As we approach the spring homebuying season and real estate activity picks up, many first-time buyers will be entering the market and seeking home financing. While we’ll discuss a few common tips, such as staying on top of your credit score and determining how much you can afford, we delve deeper in this month’s Insights to uncover some of the less obvious things you may encounter as a first-time buyer.
Know Your Numbers
For starters, anyone seeking a mortgage should be aware of their credit standing. Aside from regularly monitoring your monthly debt obligations, such as credit cards, student loans or auto loans, consider using one of several free online options to pull your credit history. This will ensure you’re squared away on all of your bills, including non-recurring ones, like a medical bill from a one-time visit to the hospital.
Once you pull your credit history, it’s important to make sure that all accounts listed under your name belong to you and that the account balances are accurate. It can take months to have an error removed from your credit report so the earlier you check your credit history, the more time you’ll have to fix the problem. Also, hold off on opening or closing credit cards or making big purchases until after completing the homebuying process so that there are no flags or “inquiries” that you will have to explain to a lender when they pull your credit.
Calculate Your Cash Flow
Before taking on what will likely be your largest monthly expense, it’s crucial that you understand how much you can afford. A lender will calculate this by determining your debt-to-income (DTI) ratio, which equals all monthly expenses (mortgage payment, taxes, insurance, credit cards, auto loans, student loans, etc.) divided over your monthly gross household income (typically your salary divided over 12 months). The general industry rule of thumb is to keep your household DTI ratio under 43 percent, but some mortgage lenders may have a lower DTI ratio that you cannot exceed.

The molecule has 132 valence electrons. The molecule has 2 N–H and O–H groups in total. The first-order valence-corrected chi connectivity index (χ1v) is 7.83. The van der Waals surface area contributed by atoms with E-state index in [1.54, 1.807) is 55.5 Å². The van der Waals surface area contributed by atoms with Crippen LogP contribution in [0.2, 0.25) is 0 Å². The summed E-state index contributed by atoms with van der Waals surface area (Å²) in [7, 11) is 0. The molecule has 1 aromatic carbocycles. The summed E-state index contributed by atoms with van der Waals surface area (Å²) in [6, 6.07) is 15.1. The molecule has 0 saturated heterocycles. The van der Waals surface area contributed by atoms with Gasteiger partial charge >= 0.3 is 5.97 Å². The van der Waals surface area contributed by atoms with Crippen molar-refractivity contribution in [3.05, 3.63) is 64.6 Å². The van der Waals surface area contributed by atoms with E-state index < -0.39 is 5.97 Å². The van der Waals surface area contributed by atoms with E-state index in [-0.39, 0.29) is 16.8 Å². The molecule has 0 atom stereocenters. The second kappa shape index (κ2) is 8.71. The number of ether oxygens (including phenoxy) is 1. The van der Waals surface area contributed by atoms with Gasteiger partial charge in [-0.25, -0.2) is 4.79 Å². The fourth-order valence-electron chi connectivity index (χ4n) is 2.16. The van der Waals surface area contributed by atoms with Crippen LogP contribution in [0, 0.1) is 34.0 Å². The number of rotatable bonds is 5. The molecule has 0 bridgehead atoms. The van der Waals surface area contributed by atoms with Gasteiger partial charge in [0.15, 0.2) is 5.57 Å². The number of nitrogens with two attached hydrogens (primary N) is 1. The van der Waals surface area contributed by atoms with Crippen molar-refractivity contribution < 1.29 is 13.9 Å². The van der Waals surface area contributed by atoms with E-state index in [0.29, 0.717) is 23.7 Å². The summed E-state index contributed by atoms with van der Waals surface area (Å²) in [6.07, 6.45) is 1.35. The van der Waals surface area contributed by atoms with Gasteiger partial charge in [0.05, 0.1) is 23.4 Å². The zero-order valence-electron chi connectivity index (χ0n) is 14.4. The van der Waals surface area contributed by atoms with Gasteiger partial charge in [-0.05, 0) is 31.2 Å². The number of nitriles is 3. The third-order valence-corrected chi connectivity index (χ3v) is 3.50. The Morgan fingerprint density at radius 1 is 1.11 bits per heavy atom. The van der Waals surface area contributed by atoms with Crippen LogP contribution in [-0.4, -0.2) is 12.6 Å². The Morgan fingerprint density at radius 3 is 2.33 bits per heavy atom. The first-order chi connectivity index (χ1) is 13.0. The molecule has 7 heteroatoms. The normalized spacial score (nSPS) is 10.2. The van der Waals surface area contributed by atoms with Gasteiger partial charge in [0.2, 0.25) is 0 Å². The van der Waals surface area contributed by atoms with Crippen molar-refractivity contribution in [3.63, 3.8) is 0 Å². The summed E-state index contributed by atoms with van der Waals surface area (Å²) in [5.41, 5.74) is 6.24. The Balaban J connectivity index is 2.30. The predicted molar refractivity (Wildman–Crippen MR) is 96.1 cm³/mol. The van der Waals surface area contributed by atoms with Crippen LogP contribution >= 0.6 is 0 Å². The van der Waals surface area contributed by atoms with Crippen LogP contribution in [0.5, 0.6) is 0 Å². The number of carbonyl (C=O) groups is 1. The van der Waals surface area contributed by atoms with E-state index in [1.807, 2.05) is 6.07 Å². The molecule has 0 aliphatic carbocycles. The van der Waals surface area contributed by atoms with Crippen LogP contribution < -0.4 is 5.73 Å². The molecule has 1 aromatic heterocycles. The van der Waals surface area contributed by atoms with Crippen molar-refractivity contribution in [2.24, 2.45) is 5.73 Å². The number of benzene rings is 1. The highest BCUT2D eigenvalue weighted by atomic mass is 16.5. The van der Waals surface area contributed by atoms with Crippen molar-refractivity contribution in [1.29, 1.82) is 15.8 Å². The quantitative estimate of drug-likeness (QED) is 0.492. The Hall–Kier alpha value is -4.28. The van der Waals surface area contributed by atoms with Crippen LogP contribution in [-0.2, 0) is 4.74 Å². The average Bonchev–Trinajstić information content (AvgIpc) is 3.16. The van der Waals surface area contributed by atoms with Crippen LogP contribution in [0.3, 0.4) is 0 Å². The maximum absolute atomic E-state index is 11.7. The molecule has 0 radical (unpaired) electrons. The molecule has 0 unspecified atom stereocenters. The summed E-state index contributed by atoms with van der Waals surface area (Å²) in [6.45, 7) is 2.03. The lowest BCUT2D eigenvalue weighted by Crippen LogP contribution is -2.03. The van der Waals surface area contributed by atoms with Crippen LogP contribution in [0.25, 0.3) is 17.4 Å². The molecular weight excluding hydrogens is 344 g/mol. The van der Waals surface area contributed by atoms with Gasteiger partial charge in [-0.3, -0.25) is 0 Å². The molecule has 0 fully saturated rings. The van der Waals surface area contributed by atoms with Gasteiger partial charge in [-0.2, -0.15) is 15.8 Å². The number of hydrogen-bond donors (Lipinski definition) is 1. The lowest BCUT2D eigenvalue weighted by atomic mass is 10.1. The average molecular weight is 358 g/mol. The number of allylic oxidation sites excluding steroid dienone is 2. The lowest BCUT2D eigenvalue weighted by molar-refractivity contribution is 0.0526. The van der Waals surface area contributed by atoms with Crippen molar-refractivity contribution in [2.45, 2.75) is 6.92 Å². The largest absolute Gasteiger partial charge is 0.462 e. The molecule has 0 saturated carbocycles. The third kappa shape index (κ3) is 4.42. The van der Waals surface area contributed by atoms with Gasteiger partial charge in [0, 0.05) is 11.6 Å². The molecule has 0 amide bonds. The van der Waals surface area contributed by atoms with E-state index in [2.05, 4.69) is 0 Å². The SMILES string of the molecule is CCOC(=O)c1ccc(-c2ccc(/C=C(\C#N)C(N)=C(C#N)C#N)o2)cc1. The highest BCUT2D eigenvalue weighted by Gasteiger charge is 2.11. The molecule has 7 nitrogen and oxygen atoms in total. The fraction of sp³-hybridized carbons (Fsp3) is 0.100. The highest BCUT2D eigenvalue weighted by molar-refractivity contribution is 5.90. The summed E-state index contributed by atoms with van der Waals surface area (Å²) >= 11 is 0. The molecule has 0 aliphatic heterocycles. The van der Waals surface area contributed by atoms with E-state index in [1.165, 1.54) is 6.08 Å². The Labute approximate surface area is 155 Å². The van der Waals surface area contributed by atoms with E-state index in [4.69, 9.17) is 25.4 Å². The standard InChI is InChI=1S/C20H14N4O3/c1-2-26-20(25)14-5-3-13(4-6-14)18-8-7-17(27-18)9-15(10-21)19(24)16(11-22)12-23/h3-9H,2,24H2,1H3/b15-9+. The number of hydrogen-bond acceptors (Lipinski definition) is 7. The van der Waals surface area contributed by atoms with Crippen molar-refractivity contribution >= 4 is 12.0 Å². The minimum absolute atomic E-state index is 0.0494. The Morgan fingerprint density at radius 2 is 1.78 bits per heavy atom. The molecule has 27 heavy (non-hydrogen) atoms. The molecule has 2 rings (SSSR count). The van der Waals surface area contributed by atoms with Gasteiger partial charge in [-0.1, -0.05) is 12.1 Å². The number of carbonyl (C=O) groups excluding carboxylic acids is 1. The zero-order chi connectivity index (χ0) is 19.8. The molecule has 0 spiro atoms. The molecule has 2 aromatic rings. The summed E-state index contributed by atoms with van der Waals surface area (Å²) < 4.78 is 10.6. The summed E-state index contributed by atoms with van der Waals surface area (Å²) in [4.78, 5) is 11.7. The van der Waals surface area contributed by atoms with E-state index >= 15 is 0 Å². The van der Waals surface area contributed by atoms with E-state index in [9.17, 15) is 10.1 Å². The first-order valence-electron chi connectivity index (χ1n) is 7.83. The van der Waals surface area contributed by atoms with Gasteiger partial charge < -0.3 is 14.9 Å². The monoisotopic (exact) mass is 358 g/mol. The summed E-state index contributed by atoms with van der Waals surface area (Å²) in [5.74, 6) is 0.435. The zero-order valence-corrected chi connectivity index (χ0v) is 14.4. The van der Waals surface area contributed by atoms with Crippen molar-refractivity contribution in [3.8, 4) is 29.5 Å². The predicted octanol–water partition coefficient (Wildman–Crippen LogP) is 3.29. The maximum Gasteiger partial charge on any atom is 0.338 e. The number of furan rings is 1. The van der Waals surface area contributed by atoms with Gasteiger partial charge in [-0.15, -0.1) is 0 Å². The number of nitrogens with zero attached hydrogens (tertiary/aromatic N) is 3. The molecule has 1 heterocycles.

Looking Beyond the Down Payment
One issue that may be top of mind when you’re buying your first home is saving for a down payment, but that’s just one of many homebuying expenses. Some lenders require a certain minimum in savings, called reserves, to show that you have an accessible source of backup money to make mortgage payments if your income is disrupted. Don’t wipe out your entire savings account on the down payment alone. That way you have some flexibility if unexpected costs pop up during the process.
Once you have your financial profile in order, there are a few things to consider that may be out of your control. The most prominent economic factors this year are a shortage in the housing supply in some markets and increased interest rates. Total housing inventory has declined for 18 consecutive months, driving supply down and prices up. This is all the more reason to be nimble in your home search and be prepared to provide a mortgage lender with all required paperwork and documentation. You don’t want to lose a great home in a market with limited opportunities because your mortgage approval is delayed.
Lastly, don’t forget that the Federal Funds rate impacts the interest rates lenders can offer on a loan. It’s important to pay close attention to the Federal Reserve’s meetings in case they change rates. The end of 2016 marked the second rate increase by the Federal Reserve since the financial crisis in 2008. While current interest rates are still historically low, they aren’t expected to stay at this level for long. Even though there may be more increases to come, it would take a drastic increase for rates to reach pre-crisis levels any time soon. Ultimately, it comes down to whether you can afford the monthly payment at the rate your lender offers.
The earlier you can prepare the better. Look to your lenders for guidance throughout the homebuying process. Working upfront with your lender to understand the process from start to finish, paperwork requirements and mortgage options will save time, alleviate stress and help you become a homeowner in 2017.